Fwd: proposed relationships of Secure EcmaScript, ES3.1, and ES4.

Mike Samuel mikesamuel at gmail.com
Wed Feb 20 18:10:20 PST 2008

Resending after adding myself to es4-discuss.

On 20/02/2008, Mark Miller <erights at gmail.com> wrote:
> [+es4-discuss]
> On Wed, Feb 20, 2008 at 4:59 PM, Mike Samuel wrote:
> > On 20/02/2008, Mark Miller wrote:
> > Since a language is commonly defined as the set of strings produced by a
> > particular grammar, is this equivalent to
> >
> >     JSON ⊂ ADsafe ⊂ Cajita ⊂ Caja ⊂ ES3 ⊂ ES4
> People who know Unicode are dangerous ;). How did you type that?
> Syntactic subsetting is implied but is not the main intent.
> >  or does your inequality imply some semantic relationship such as:
> >     The same string evaluated in an expression context produces an
> > "equivalent" result assuming no exceptions thrown.
> >     The same string evaluated in a statement context has "equivalent"
> > side-effects assuming no exceptions thrown.
> >  ?
> We need to consider each individually. Ideally, once relationships are
> repaired
> 1) Any legal JSON text can be evaluated as a program in any of the
> languages to its right.
> * This had not been the case for JSON / ADsafe because of the severity
> of the ADsafe blacklist, which Crock has now repaired.
> * This is not the case for JSON / (Cajita or Caja) because of Caja's
> current prohibition on names ending in double underbar. However,
> Caja's restriction is an implementation artifact of the need to
> translate Caja to ES3. Given appropriate changes in ES3.1, we may be
> able to remove that restriction from Caja/Cajita-on-ES3.1/ES4.
> * Could you explain the difference in Unicode newline rules that
> prevents JSON from being syntactically a subset of ES*? Thanks.

There's three problems according to my reading of
http://www.ietf.org/rfc/rfc4627.txt but only the first is directly related
to syntax:

(1) There are JSON programs that are not valid ES programs.
The JSON program [ "\u2028" ] where the unicode escape is replaced with its
literal equivalent is valid according to JSON since the set of characters
that can appear in a string unescaped is

unescaped = %x20-21 / %x23-5B / %x5D-10FFFF

but ES does not allow codepoint 0x2028 or 0x2029 to appear unescaped in a
string since they are newline characters.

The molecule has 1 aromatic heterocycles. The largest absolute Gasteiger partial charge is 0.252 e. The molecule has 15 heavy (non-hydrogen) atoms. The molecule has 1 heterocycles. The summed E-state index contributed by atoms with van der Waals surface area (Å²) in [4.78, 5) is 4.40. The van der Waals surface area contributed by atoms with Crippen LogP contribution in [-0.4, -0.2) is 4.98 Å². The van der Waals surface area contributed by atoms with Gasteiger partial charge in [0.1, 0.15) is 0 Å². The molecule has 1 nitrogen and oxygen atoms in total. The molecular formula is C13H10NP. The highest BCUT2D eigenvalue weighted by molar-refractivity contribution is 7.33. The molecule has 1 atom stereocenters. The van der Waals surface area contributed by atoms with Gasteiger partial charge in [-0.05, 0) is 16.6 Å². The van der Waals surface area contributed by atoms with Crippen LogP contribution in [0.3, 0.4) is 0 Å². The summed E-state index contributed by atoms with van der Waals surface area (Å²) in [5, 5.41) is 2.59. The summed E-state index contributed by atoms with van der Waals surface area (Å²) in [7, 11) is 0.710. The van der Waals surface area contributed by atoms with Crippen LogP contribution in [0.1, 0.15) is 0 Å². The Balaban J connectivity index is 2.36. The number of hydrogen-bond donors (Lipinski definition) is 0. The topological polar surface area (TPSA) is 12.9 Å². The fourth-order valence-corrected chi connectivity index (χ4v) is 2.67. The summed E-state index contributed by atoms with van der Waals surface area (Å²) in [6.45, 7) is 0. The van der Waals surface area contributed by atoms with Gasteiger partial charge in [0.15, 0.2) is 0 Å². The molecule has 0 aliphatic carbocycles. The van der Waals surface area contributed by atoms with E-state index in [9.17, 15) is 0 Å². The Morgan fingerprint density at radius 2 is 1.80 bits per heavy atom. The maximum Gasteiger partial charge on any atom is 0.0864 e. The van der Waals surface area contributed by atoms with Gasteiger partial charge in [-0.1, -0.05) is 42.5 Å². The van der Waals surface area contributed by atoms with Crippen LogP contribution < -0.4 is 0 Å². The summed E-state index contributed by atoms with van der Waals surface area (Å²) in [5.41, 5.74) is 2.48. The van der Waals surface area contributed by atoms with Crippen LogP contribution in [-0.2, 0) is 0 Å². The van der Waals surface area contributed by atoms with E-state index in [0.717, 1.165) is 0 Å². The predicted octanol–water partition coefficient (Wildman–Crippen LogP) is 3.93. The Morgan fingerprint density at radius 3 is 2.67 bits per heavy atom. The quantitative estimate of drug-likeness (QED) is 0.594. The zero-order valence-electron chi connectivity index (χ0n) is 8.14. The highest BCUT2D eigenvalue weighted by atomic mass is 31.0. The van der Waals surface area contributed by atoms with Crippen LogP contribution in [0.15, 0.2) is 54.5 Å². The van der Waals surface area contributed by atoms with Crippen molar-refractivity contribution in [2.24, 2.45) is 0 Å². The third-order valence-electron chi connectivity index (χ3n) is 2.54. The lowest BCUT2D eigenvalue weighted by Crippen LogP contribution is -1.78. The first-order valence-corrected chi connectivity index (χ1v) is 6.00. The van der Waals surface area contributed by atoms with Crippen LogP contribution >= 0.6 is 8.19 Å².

(2) There are JSON programs that have the same text as ES programs but
different meaning.
ES262 says that all format control codepoints, such as 0x200C, should be
stripped out of the program in a pre-lex phase.  This is not consistently
    eval("'\u200c'.length") == 0 on SpiderMonkey, and 1 on most other
JSON does not strip these characters out, so they are treated as

(3) There are JSON programs that can be parsed to ES but that cannot be
serialized back to JSON without losing track of where info was lost.
JSON does not put any limits on numbers, but ES does.  ES will treat 1e1000
as Infinity.  Since JSON does not have a value Infinity, it is unclear how
to implement toJSON(fromJSON("[1e1000]")).


* There is currently a conflict between JSON and ES3 regarding Unicode
> Cf characters. I believe this is repaired by ES4. I do not know, but I
> hope that this is repaired in ES3.1 as well. If so, then Caja and
> Cajita will inherit this repair.

* The legal JSON string '{"__proto__": 3}' cannot be correctly
> evaluated as a JavaScript program on Firefox. In fact, it cannot even
> be correctly unserialized by a JSON library. I don't think this can be
> repaired. This is an example of a subset gotcha in theory that
> probably makes no practical difference to anyone.
> 2) The relationship between ADsafe and Cajita is complex and evolving,
> and should be discussed in a separate thread.
> 3) Cajita is, and should remain, a statically checkable subset of
> Caja. Given a Caja program, one can statically determine whether it is
> a Cajita program. Any valid Cajita program is a valid Caja program of
> the same meaning. Cajita uses the Caja runtime.
> 4) Caja is (ideally) a fail-stop subset of ES3. The "ideally" is
> modulo the gotchas listed in the Caja spec, some of which will
> hopefully be repaired as Caja and ES3.1 evolve. As the Caja spec
> explains, "fail-stop" is a bit broader than "assuming no exceptions
> thrown". It is "assuming no failures are reported". The difference is
> exactly that, in order to support the JavaScript feature-test pattern,
> reading an absent property reports failure by returning undefined
> rather than throwing an exception. Properties not enabled by the Caja
> whitelist can thus be considered absent to Caja without violating
> either the fail-stop notion or normal JavaScript expectations.
> As for the subsetting relationship between ES3.1 and ES4, I believe
> that everyone involved in both efforts intends this relationship to
> hold. I hope they succeed. Hmmm. I suppose "they" is now "we" ;).
> --
> Text by me above is hereby placed in the public domain
>   Cheers,
>   --MarkM
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